Prineville’s rejected pool plan in limbo
By Rachael Scarborough King / The Bulletin
Published: November 11. 2006 5:00AM PST
In the wake of a second defeat at the polls for a ballot measure that would have built a new aquatic center in Prineville, Crook County Parks and Recreation District officials say they are not sure what to do next.
The Crook County Parks and Recreation District Board intends to meet next week to discuss its options. These include floating another ballot measure to voters in 2007 or 2008, and changing the plans to build just an indoor or outdoor pool, said Maureen Crawford, director of the district.
Crawford said the existing outdoor pool, which was built in 1953, is so old that some parts cannot be replaced if they break.
“At some point, our board of directors is going to have to decide, ‘Are we going to continue to put money into this pool and Band-Aid it knowing it could fail, or is it time to shut it down?'” Crawford said. “There are some issues over there that would shut that pool down quickly.”
Crawford said that for now the district is planning to keep the pool open this coming summer.
Supporters of the proposed new pool said they were especially disappointed because the measure to issue $12 million in bonds to construct the new pool failed by a narrow margin, 2,936 “no” votes to 2,774 “yes” votes, according to unofficial election results. By comparison, a measure in 2002 to build a $7.5 million center garnered 3,452 against and 1,647 votes in favor, failing 68 percent to 32 percent.
“That’s progress, I guess,” said Donna Jacobson, co-chairwoman of Volunteers in Action, the political action committee that campaigned in favor of the pool. “It’s pretty clear that a large portion of our community would like to see this happen, so we’re going to have to look at some other alternatives.”
Jacobson and Crawford said they think the bond measure along with an operations levy – which was contingent upon the construction bond passing – failed because of financial considerations.
The two measures combined would have taxed people living in the district at a rate of $1.11 per $1,000, meaning that someone with a house assessed at $200,000 would have paid $222 a year.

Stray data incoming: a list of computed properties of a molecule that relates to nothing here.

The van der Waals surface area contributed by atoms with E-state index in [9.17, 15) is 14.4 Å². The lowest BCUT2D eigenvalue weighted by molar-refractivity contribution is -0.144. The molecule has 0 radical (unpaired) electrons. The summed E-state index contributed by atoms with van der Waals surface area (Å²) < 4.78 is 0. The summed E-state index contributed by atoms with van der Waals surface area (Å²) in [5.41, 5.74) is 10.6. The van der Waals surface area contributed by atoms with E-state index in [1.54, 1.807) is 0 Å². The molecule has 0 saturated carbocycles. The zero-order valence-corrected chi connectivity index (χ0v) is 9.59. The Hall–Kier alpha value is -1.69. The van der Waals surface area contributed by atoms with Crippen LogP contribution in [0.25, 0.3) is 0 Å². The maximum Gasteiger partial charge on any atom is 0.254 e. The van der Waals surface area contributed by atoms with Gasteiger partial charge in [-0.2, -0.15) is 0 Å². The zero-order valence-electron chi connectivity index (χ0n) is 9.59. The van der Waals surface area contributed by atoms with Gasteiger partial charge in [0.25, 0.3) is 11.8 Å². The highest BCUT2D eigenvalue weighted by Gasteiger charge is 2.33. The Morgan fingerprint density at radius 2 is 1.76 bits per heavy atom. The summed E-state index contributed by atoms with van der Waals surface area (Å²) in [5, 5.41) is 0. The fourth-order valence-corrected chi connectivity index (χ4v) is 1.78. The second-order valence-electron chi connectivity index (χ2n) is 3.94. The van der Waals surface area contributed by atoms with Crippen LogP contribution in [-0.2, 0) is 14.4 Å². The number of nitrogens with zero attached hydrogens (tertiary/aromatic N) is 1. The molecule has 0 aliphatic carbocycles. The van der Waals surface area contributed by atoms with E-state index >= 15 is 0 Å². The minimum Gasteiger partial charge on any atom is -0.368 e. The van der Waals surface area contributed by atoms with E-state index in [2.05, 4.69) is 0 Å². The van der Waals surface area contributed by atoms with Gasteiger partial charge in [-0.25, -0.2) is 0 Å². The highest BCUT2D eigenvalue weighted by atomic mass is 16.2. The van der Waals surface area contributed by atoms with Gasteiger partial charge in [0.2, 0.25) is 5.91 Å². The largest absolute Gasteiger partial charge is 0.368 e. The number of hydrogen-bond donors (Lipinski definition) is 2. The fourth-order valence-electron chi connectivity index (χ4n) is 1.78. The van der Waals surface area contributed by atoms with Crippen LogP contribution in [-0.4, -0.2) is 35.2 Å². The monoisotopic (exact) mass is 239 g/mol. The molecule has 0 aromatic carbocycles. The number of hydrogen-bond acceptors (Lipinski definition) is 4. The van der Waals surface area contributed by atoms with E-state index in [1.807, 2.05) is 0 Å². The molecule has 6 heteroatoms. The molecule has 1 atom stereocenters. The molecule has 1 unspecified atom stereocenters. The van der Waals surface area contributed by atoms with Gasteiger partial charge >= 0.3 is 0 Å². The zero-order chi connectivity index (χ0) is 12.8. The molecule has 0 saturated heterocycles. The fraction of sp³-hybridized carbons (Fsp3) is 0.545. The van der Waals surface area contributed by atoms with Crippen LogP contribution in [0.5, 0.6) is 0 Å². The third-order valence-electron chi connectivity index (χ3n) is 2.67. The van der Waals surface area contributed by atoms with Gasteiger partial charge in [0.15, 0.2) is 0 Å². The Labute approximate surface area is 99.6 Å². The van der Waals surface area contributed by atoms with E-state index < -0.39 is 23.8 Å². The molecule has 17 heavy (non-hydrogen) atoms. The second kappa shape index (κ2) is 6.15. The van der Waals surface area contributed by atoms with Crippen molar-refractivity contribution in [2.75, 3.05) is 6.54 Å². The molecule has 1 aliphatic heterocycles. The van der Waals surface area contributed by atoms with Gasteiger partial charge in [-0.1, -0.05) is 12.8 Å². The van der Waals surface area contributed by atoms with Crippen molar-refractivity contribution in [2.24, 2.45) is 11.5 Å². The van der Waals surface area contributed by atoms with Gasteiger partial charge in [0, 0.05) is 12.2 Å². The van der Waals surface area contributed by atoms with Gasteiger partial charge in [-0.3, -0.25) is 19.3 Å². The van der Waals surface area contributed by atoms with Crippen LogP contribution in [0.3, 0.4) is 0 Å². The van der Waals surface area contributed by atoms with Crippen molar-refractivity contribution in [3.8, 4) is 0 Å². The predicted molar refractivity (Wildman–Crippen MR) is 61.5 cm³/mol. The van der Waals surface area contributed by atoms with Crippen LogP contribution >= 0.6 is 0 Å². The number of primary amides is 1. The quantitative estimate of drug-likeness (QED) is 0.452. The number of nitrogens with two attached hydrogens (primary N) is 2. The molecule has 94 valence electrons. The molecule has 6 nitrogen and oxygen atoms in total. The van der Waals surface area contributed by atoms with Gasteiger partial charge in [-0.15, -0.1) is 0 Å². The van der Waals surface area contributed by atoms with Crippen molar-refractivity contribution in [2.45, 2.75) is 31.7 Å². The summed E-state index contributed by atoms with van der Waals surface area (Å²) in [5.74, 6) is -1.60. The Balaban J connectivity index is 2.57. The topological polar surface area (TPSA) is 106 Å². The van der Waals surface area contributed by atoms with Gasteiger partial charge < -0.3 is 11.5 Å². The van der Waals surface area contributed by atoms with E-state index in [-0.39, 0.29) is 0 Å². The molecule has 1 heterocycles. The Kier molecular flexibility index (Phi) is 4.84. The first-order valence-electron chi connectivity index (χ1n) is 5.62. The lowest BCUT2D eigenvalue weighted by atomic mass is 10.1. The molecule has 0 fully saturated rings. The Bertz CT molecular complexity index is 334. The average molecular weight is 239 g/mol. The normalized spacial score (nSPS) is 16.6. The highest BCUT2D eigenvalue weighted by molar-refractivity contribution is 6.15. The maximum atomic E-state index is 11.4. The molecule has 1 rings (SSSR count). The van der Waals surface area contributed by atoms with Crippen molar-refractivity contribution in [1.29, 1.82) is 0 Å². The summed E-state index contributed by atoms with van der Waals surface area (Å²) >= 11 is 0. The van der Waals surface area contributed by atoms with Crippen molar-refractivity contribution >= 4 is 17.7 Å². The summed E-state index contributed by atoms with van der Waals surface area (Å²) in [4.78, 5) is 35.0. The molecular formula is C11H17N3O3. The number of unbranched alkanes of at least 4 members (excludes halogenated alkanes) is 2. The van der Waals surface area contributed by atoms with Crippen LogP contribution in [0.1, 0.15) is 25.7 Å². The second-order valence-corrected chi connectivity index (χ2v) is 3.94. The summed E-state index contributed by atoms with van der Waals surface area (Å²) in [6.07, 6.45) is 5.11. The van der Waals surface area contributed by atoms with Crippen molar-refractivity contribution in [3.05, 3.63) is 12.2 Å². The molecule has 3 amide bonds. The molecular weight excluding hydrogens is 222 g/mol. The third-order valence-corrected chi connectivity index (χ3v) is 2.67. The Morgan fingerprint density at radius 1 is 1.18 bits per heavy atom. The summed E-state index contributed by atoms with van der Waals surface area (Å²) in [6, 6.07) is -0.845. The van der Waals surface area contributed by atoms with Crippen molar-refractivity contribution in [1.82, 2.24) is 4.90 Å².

“It’s been kind of a rural community, and there’s just kind of an anti-tax sentiment that is pervasive, that is more pervasive than sense of community and we just weren’t able to get it turned around yet,” Jacobson said.
Marvin Akre, 68, said he voted against the pool because the plans seemed too elaborate.
The proposed center would have been open year-round and included an indoor pool, an outdoor pool and multipurpose rooms. It was slated for the current site of Davidson Field, on Southeast Third Street in downtown Prineville.
“It’s just too big a project for our little town,” Akre said. “Prineville definitely needs a new pool, but they don’t need three or four pools and a convention center and I don’t know what all they had planned for that thing … I’d be happy to see them get a new pool, but I just thought they went overboard.”
Forest Carbaugh, a member of the district board, said that a new pool is “something that the community needs very desperately.”
“We need something like this, so it’s just hard to say how it all pans out,” Carbaugh said. “I’d like to see it, maybe we’ll revisit it here in a year or two.”
Crawford said she was surprised at the results of the election because she had spoken to many people in favor of the new pool.
“It was a really neat proposal, but one of the things that I keep telling myself is, ‘Obviously more people didn’t want to vote for it, the people did not want to support it,'” she said. “We don’t want to build something that the people don’t want, but it was very, very close.”